Cast, glazed and fired, clay is the original mass-produced building material. Today, innovative production technologies are opening a new chapter in the biography of this versatile substance
From the humble Mesopotamian brick to the exuberant faience tiles of Victorian facades, the crystalline sludge we call clay has played a long and distinguished role in architectural history.
Described as ‘The Clay Hypothesis’, this theory relates to a general notion that ‘life arose from clay’, which Cairns-Smith elaborates in Clay Minerals and the Origin of Life. Cairns-Smith suggests that the aperiodic crystalline structures of clay may encode information by difference and dislocation and are analogous to DNA in that the structure of clay could similarly encode information, replicable through crystal growth under the right conditions.
There is a question as to whether as architects and designers we should be responsible for the ways and means by which a design is made materially manifest. A contemporary tendency in architecture is to turn construction methods and materials into products and legitimise these products through marketing and the conceit of professionalism.
The problem with this specialisation is that the imaginative potential of the designer is, de facto, limited by the range of marketed ‘products’ available, and/or known, to the designer. Clay-based building products are a useful case in point where the repertoire of architect-specified derivatives of said material may extend to tiles: of roofing, flooring, kitchens, bathrooms; or bricks: stock, glazed, engineering etc.
In some cases the application of fired clay products may even extend to the extruded rainscreen panels recently seen in various hues at Renzo Piano’s Central Saint Giles building in London. However, these clay ‘products’ are merely the marketable result of an efficiency chain that issues standard sized or finished products based on imperatives that may not match those of the designer.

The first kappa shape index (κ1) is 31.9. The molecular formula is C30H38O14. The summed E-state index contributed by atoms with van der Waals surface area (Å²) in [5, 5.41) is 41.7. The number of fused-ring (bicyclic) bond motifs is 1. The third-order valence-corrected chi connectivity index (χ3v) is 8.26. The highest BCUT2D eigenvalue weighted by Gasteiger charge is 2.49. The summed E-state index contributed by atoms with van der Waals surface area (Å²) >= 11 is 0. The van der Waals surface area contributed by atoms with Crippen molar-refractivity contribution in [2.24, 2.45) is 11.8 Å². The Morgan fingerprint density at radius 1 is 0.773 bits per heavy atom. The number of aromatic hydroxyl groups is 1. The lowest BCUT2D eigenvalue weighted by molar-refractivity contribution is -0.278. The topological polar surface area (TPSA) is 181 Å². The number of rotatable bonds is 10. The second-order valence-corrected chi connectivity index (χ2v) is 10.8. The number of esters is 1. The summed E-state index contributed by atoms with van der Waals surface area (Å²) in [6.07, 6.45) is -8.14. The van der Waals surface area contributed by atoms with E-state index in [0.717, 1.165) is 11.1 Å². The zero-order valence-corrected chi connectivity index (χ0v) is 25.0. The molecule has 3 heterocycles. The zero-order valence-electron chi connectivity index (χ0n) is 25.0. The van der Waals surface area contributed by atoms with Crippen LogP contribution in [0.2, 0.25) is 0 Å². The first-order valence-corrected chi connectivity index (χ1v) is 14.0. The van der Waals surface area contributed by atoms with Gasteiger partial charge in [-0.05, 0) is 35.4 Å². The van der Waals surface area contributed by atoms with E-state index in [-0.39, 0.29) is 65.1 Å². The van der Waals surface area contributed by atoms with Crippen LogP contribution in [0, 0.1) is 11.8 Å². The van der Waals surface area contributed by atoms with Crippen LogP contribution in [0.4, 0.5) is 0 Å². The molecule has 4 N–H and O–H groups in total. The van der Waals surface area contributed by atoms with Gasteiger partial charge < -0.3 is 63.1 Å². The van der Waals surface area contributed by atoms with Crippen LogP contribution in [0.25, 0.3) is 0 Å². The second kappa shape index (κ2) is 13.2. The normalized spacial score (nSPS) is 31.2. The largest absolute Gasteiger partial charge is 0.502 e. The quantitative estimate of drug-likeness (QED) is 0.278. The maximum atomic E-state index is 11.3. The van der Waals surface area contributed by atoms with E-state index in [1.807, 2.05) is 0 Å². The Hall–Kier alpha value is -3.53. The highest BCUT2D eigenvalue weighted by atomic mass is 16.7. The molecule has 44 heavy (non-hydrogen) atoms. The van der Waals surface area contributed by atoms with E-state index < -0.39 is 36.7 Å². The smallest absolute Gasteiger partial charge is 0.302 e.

While I would not question the usefulness and tactile utility of the metric brick (215mm x 102.5mm x 65mm), the substance of clay is such an extraordinarily plastic material (in its undried and unfired state) that it would be timely to be reminded of the versatility of this hydrated silicate. Faience describes a facade made from glazed ceramic in a centuries-old process imported from Italy that was extremely popular in the UK from the 1860s up until the middle of the last century.
The designer was no longer limited to the small clay units of brickwork or the heavyweight craft of the stonemason, but employing the skills of both sculptor and ceramicist and the emergence of the steel frame, a new construction method was formulated. Of the great faience and terracotta buildings, Alfred Waterhouse’s Natural History Museum (1881) is an extraordinary model, in both detail, finish and perhaps surprisingly in mass production. While our eyes may be drawn to the idiosyncratic modelled animal detail of this Victorian gift, we are also looking at repeated cast clay elements replacing the logic of individually hewn stones.
As a consequence of this proto mass-customisation process, faience became popular as a hardwearing pollution repellent cladding material for literally hundreds of London Underground stations and as the decorative detail facing of Oscar Deutsch’s Odeon cinema chain, designed by Harry Weedon and constructed during the 1920s and ’30s.
Architect Eric Parry has produced a number of contemporary buildings employing faience as external cladding material, including the articulated box of the Holburne Museum extension in Bath and the zigzagging couture facade of London’s 50 New Bond Street. His most recent project to employ these fired clay building blocks is his St James’s Gateway scheme for Piccadilly (scheduled for completion in 2013).
Parry, working with sculptor Richard Deacon, has positioned the cornice at the same height as Regency near neighbours in a measured deferential ‘nod’. As a sculptor acquainted with the deft manipulation of matter, Deacon studied and has remade the cornice as a ‘chopped up’ performance of 14 variable prismatic forms, each mutated from a single genotypic cross-section, but confined in height, or what Parry described as ‘the field of play’ to a not inconsiderable 1200mm. In addition, each of these 39 sculptures, extending over 25m, is highly coloured with facsimiles of Deacon’s painting using screen-printed waterslide transfers (decals) in a process originally invented for the pottery industry; each facet of the cornice blocks is differently coloured, further emphasising the geometric transformations.